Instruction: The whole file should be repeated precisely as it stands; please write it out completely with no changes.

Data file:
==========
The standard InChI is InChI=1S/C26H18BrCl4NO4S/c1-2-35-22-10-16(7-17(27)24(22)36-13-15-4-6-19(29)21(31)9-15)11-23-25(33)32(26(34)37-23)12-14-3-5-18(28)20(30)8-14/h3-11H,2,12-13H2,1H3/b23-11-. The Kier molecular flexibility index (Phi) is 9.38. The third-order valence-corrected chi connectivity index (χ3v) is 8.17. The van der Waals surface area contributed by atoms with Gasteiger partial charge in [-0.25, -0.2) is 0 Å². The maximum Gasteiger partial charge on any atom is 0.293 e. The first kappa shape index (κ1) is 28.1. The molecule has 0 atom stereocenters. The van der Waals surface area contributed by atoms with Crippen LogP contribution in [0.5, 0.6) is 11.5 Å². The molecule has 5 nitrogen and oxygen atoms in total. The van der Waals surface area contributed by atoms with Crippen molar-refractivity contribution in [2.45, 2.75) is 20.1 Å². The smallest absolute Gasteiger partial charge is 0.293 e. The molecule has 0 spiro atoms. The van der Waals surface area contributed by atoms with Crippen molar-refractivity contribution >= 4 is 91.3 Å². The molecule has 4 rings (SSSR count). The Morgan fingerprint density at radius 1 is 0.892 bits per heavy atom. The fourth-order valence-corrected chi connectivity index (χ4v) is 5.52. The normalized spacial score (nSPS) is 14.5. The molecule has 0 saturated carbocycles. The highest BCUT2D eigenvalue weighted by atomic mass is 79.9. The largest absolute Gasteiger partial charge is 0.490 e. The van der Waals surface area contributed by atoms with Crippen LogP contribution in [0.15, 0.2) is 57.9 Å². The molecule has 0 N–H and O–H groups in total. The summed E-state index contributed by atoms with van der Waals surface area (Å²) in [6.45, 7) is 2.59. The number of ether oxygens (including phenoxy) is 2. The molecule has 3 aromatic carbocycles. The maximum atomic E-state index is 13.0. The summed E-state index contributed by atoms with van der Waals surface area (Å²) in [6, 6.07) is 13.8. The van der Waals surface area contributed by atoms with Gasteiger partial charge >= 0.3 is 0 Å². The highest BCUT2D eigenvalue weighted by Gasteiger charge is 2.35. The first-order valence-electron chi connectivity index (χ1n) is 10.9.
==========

The standard InChI is InChI=1S/C26H18BrCl4NO4S/c1-2-35-22-10-16(7-17(27)24(22)36-13-15-4-6-19(29)21(31)9-15)11-23-25(33)32(26(34)37-23)12-14-3-5-18(28)20(30)8-14/h3-11H,2,12-13H2,1H3/b23-11-. The Kier molecular flexibility index (Phi) is 9.38. The third-order valence-corrected chi connectivity index (χ3v) is 8.17. The van der Waals surface area contributed by atoms with Gasteiger partial charge in [-0.25, -0.2) is 0 Å². The maximum Gasteiger partial charge on any atom is 0.293 e. The first kappa shape index (κ1) is 28.1. The molecule has 0 atom stereocenters. The van der Waals surface area contributed by atoms with Crippen LogP contribution in [0.5, 0.6) is 11.5 Å². The molecule has 5 nitrogen and oxygen atoms in total. The van der Waals surface area contributed by atoms with Crippen molar-refractivity contribution in [2.45, 2.75) is 20.1 Å². The smallest absolute Gasteiger partial charge is 0.293 e. The molecule has 0 spiro atoms. The van der Waals surface area contributed by atoms with Crippen molar-refractivity contribution >= 4 is 91.3 Å². The molecule has 4 rings (SSSR count). The Morgan fingerprint density at radius 1 is 0.892 bits per heavy atom. The fourth-order valence-corrected chi connectivity index (χ4v) is 5.52. The normalized spacial score (nSPS) is 14.5. The molecule has 0 saturated carbocycles. The highest BCUT2D eigenvalue weighted by atomic mass is 79.9. The largest absolute Gasteiger partial charge is 0.490 e. The van der Waals surface area contributed by atoms with Crippen LogP contribution in [0.15, 0.2) is 57.9 Å². The molecule has 0 N–H and O–H groups in total. The summed E-state index contributed by atoms with van der Waals surface area (Å²) in [6.45, 7) is 2.59. The number of ether oxygens (including phenoxy) is 2. The molecule has 3 aromatic carbocycles. The maximum atomic E-state index is 13.0. The summed E-state index contributed by atoms with van der Waals surface area (Å²) in [6, 6.07) is 13.8. The van der Waals surface area contributed by atoms with Gasteiger partial charge >= 0.3 is 0 Å². The highest BCUT2D eigenvalue weighted by Gasteiger charge is 2.35. The first-order valence-electron chi connectivity index (χ1n) is 10.9.